6. John, Thanks for your thoughtful comment. Unfortunately, I still disagree, especially for digital journal articles that have been provided to journals for free by scholars, reviewed and edited for free by other scholars, and already licensed for campus-wide access to universities. While putting these article on ereserve or on Blackboard may or may not be legal, I see nothing remotely unethical about it. Again, I’m not talking about content produced for commercial reasons by commercial presses, but scholarly content already licensed from academic presses.
    I also don’t think it’s a matter of encouraging laziness. The point of a philosophy class is to learn philosophy, and any time students spend having to gather up their materials for class is time they could have been reading (though I’m not saying they would be), and multiplied by however many classes they were taking. In the U.S., as you know, most universities also have an affiliated bookstore where professors place orders for all the books that will be used in their classes, so that students can go to one place and be assured they can find all the books they need for their classes. Is this encouraging laziness? Would it be better to just hand out the syllabus and say, “go find the books yourself”? Ereserve functions the same way.
    The logic being used against ereserve could be used against libraries in general. Libraries buy books, and allow many people to use them for their research. Why shouldn’t professors and students have to buy their own books for research? OUP, CUP, and Sage exist because they provide a service to the scholarly community, not just so they can make as much money as possible. If they want to hinder rather than facilitate research and scholarly communication, then they’ve failed.

  7. I’m not sure if course packs and e-reserves encourage laziness per say, but I do think that they have been somewhat detrimental to students’ research skills. We are seeing more students every year (undergraduates, but also increasingly graduate students) who cannot successfully interpret the most basic article citation. While I see your point that reserves and course packets free students from tasks that aren’t necessarily essential for the course (as in your philosophy example), I do believe that many of our students cannot locate materials from a citation because they rarely asked to do so. The e-reserve copy or packets are just given to them in course after course. So when a student is finally confronted with a research project, citations and bibliographies are foreign to them (I won’t even get into the problems this can create for academic honesty). So while I do not think we should completely abolish reserves and course packets, I do wonder if we are doing students a disservice by not making them go through the various steps to actually find a source.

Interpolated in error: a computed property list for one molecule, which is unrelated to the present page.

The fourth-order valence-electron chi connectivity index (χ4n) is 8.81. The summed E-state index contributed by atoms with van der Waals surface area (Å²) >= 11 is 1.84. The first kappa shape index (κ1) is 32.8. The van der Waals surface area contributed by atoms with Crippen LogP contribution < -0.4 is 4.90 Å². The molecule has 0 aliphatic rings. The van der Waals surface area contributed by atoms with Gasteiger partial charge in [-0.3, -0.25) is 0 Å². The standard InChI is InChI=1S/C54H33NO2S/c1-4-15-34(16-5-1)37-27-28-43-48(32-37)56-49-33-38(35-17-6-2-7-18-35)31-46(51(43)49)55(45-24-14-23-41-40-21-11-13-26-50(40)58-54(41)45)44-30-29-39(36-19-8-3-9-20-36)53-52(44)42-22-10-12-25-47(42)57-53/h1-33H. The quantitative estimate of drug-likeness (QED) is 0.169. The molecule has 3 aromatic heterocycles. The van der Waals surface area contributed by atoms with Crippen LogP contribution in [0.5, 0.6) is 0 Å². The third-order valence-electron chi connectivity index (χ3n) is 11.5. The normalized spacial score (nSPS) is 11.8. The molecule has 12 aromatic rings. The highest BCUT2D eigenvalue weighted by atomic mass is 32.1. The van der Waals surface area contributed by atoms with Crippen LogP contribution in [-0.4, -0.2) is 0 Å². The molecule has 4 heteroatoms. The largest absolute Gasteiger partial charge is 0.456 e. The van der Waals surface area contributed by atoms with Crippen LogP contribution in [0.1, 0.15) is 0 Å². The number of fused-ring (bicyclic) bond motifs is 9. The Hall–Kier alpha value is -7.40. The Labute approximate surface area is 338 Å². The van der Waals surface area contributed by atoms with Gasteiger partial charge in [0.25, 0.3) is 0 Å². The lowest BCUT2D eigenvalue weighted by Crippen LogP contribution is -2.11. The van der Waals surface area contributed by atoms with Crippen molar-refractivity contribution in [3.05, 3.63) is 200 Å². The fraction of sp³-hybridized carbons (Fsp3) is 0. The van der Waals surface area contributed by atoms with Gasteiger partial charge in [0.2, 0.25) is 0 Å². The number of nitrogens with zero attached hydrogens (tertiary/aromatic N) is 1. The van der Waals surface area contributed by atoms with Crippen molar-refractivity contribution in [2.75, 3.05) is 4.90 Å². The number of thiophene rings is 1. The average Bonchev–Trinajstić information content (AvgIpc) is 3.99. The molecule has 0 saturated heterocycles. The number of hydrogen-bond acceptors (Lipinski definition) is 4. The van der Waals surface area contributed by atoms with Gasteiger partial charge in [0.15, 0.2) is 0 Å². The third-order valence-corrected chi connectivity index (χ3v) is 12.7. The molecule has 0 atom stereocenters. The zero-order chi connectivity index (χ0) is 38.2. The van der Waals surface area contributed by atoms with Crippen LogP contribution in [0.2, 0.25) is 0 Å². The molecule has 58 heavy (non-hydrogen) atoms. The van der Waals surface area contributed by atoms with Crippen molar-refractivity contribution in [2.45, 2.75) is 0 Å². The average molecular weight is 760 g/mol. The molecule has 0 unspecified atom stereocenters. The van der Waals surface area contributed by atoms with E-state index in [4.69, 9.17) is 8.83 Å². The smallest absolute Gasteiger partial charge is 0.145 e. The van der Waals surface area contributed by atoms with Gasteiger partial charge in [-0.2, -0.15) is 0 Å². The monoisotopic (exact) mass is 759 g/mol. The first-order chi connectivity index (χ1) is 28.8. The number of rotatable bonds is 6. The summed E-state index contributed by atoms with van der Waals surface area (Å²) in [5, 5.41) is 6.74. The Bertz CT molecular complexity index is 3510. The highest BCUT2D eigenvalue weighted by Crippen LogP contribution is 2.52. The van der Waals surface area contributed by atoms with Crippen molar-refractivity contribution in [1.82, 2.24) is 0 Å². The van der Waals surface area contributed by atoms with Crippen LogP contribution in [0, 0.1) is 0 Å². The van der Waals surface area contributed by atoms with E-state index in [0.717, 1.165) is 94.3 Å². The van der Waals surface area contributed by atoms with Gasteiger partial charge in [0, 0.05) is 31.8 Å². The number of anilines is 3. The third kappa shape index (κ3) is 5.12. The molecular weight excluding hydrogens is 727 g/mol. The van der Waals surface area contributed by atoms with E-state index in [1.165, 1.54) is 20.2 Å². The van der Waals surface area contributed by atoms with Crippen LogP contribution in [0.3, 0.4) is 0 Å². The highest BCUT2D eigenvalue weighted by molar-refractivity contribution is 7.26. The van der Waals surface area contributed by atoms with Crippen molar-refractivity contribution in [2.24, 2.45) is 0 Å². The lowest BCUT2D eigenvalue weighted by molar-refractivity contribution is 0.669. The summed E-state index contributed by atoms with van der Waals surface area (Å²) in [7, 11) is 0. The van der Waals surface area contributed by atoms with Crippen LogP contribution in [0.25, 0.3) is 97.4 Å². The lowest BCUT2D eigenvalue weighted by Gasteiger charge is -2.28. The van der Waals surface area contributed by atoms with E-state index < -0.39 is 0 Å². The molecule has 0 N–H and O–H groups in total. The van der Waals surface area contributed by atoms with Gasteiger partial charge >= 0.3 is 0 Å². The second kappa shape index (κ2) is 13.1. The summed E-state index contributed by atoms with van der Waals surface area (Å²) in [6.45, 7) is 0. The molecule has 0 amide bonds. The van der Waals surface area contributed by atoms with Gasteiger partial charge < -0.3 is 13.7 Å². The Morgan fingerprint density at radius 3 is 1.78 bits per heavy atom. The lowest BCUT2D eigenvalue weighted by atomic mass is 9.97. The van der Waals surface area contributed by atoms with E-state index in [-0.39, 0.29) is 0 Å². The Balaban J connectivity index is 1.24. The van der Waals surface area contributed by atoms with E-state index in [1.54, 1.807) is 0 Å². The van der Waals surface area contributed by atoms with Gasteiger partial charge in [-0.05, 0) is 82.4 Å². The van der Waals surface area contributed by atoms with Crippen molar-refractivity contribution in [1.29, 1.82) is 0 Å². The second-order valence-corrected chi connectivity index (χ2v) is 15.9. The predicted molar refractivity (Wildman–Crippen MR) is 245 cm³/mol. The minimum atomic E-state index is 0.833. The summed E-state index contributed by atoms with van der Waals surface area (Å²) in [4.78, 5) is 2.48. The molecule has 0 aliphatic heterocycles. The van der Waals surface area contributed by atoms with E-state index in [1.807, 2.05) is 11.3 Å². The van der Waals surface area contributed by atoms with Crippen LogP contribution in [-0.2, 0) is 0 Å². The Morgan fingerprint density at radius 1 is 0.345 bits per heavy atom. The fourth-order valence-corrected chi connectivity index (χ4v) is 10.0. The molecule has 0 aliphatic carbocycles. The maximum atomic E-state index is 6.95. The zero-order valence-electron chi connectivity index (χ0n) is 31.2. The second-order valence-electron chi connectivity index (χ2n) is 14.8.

• Having worked in both print and electronic ereserves, I can vouch for the advantage of having as much material as possible available electronically. When journals were put on print reserve, they often went missing–sometimes for a day, sometimes forever. Fair use is not a defense but a right, and not taking advantage of it defeats the purpose for which it was fought.

  8. That’s a good point, and one that’s hard to address. Often that skill is supposedly taught in some sort of freshman writing course, but by the time they need it the students have forgotten. On the other hand, I know senior faculty with long publication records who aren’t much better. One prof’s research assistant flaked out for some reason, and I found out the professor didn’t know how to search our OPAC or the major index for the field. I suspect students are as clueless as they’ve always been, but the scholarly information universe is so much more complicated. Could we really teach students who might do only a handful of smallish research papers to be great searchers? I just don’t know.

  9. Students must be encourage to do their own research regardless. Copying materials will not promote any self enhancements and research materials will provoke our minds to think far and wide. Its a journey that the best students always embark.

  10. Pingback: A Couple of Points about the Elsevier Response | Academic Librarian